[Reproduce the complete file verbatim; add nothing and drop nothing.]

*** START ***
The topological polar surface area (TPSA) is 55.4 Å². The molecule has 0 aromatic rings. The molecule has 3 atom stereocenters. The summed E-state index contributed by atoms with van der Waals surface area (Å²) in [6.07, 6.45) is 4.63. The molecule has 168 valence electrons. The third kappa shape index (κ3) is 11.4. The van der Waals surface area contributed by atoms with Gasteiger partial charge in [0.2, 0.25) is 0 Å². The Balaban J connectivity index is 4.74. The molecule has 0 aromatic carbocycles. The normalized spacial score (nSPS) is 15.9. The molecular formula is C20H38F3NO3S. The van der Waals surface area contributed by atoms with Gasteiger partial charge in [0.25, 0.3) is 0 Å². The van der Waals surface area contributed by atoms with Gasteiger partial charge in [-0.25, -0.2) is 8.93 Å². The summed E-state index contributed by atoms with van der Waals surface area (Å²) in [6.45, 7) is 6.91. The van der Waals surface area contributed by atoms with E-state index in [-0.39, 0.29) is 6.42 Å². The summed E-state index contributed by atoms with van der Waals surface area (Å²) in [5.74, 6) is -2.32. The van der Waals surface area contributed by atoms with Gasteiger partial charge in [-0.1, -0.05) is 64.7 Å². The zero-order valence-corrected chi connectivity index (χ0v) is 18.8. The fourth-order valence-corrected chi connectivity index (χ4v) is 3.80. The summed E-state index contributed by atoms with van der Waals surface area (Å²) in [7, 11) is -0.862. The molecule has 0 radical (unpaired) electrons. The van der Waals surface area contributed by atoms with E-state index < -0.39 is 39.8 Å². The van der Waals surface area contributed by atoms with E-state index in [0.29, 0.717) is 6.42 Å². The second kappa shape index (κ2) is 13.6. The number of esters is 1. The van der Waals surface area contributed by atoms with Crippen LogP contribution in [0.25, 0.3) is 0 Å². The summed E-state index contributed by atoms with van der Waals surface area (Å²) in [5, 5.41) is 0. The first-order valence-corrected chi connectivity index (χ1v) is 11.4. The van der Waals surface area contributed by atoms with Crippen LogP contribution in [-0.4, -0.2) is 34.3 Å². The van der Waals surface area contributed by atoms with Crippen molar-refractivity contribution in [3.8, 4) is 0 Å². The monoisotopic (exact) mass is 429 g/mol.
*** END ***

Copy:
The topological polar surface area (TPSA) is 55.4 Å². The molecule has 0 aromatic rings. The molecule has 3 atom stereocenters. The summed E-state index contributed by atoms with van der Waals surface area (Å²) in [6.07, 6.45) is 4.63. The molecule has 168 valence electrons. The third kappa shape index (κ3) is 11.4. The van der Waals surface area contributed by atoms with Gasteiger partial charge in [0.2, 0.25) is 0 Å². The Balaban J connectivity index is 4.74. The molecule has 0 aromatic carbocycles. The normalized spacial score (nSPS) is 15.9. The molecular formula is C20H38F3NO3S. The van der Waals surface area contributed by atoms with Gasteiger partial charge in [0.25, 0.3) is 0 Å². The van der Waals surface area contributed by atoms with Gasteiger partial charge in [-0.25, -0.2) is 8.93 Å². The summed E-state index contributed by atoms with van der Waals surface area (Å²) in [6.45, 7) is 6.91. The van der Waals surface area contributed by atoms with E-state index in [-0.39, 0.29) is 6.42 Å². The summed E-state index contributed by atoms with van der Waals surface area (Å²) in [5.74, 6) is -2.32. The van der Waals surface area contributed by atoms with Gasteiger partial charge in [-0.1, -0.05) is 64.7 Å². The zero-order valence-corrected chi connectivity index (χ0v) is 18.8. The fourth-order valence-corrected chi connectivity index (χ4v) is 3.80. The summed E-state index contributed by atoms with van der Waals surface area (Å²) in [7, 11) is -0.862. The molecule has 0 radical (unpaired) electrons. The van der Waals surface area contributed by atoms with E-state index < -0.39 is 39.8 Å². The van der Waals surface area contributed by atoms with E-state index in [0.29, 0.717) is 6.42 Å². The second kappa shape index (κ2) is 13.6. The number of esters is 1. The van der Waals surface area contributed by atoms with Crippen LogP contribution in [0.25, 0.3) is 0 Å². The summed E-state index contributed by atoms with van der Waals surface area (Å²) in [5, 5.41) is 0. The first-order valence-corrected chi connectivity index (χ1v) is 11.4. The van der Waals surface area contributed by atoms with Crippen LogP contribution in [-0.4, -0.2) is 34.3 Å². The van der Waals surface area contributed by atoms with Crippen molar-refractivity contribution in [3.8, 4) is 0 Å². The monoisotopic (exact) mass is 429 g/mol.